By: Emily Horn
We shall not cease from exploration And the end of all our exploring Will be to arrive where we started And know the place for the first time. —T.S. Eliot, “Four Quartets”
Many of us start the meditative journey with a big question in mind or a strong intuition that something isn’t right and needs to change.
Most people we know continue with the discipline of meditation, not because it’s cool, but because they feel they must. “There’s a splinter in your mind,” said Morpheus. And we don’t know how to get it out of there. We only know that it’s there causing serious discomfort.
At this phase you’re likely to obsess about the process of meditation and become so engaged by it that we can’t help to become one with the journey, and story of enlightenment/awakening. From there we are asked to let go of more and more of the preciousness of our story and accept how the sensations of life actually are.
Upon entering the completion phase there is a radical shift in identity. It is like a glitch in the matrix of being a human. We see through certain constructions of mind and are changed forever. Our hearts and our vastness meet together in our human beingness. We are the ones that we have been looking for and the journey of our lives contains the way home.
One way to know that you’ve reached completion is that whatever originally propelled you to seek has become irrelevant. Or worse yet, totally useless! It’s as if the questions that drove us have lost their entire meaning, or have been totally reframed in a way that minimizes their importance. Interestingly, when we see others who are afflicted with the same questions, or drives, we tend to feel for them because we intimately remember being there.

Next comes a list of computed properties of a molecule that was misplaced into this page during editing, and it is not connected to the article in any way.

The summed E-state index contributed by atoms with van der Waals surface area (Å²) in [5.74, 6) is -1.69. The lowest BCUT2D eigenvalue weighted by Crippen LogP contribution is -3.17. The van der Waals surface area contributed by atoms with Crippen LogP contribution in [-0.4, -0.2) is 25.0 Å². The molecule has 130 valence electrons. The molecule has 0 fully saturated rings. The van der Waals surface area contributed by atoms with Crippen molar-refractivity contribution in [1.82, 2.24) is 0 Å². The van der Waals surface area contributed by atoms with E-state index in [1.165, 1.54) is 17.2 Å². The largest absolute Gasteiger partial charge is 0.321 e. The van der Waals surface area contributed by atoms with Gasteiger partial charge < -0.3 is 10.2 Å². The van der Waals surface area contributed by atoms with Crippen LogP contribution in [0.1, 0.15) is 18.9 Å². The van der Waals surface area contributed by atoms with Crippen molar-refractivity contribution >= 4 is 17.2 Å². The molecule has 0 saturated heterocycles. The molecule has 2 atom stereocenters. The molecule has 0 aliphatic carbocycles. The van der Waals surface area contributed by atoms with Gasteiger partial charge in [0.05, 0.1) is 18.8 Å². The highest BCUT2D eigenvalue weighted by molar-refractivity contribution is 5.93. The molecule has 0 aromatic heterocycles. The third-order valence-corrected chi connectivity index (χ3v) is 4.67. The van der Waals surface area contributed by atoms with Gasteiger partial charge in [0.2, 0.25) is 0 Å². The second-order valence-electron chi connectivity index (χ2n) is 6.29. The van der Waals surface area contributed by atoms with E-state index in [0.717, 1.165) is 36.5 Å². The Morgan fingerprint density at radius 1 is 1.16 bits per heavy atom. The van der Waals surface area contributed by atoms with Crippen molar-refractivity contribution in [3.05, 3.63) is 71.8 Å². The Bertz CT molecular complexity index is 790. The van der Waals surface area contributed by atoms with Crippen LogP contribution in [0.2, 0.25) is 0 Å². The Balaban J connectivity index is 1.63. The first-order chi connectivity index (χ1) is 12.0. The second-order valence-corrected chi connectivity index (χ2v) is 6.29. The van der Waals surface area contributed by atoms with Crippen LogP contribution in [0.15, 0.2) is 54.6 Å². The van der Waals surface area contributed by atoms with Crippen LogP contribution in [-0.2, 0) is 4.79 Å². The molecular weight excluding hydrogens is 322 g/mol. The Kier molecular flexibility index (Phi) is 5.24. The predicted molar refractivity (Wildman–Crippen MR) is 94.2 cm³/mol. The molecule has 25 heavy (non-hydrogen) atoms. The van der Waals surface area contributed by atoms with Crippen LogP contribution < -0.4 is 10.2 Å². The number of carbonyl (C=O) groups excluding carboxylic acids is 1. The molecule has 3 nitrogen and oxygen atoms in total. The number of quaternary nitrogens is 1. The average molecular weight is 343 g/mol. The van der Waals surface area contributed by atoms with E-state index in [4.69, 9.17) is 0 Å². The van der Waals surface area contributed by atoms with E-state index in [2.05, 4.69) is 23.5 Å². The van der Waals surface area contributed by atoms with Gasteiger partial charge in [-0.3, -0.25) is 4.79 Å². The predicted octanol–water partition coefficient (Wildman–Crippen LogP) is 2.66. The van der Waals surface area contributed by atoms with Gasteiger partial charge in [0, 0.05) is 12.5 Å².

Some extra questions to help flesh out your answer: What changed during this shift? What stayed the same? How did you know you were different?
Aside from “completion” we could also say “ending”, “awakening”, or “enlightenment”. Each of these words, in different ways, points to what happens as we reach the completion phase of our journey.
The word “enlightenment” tends to conjure imaginings of a final event in time, after which everything is different or completed. Awakening is a more process-oriented term. It’s more fluid, and typically lacks a definitive end point.
Since we learn in meditation that the sense of “I” is always changing, enlightenment or awakening can also be understood, not as something that happens to people, but as a moment- by-moment process of becoming fully embodied and present here as a human being.
The type of completion, or enlightenment, or awakening, you are experiencing depends largely on what you’ve been seeking for. It’s also shaped by the practices you’ve done, and the views you’ve found most helpful along the way. It’s hard to say exactly what completion will be like, because it is a unique process and your own life’s journey.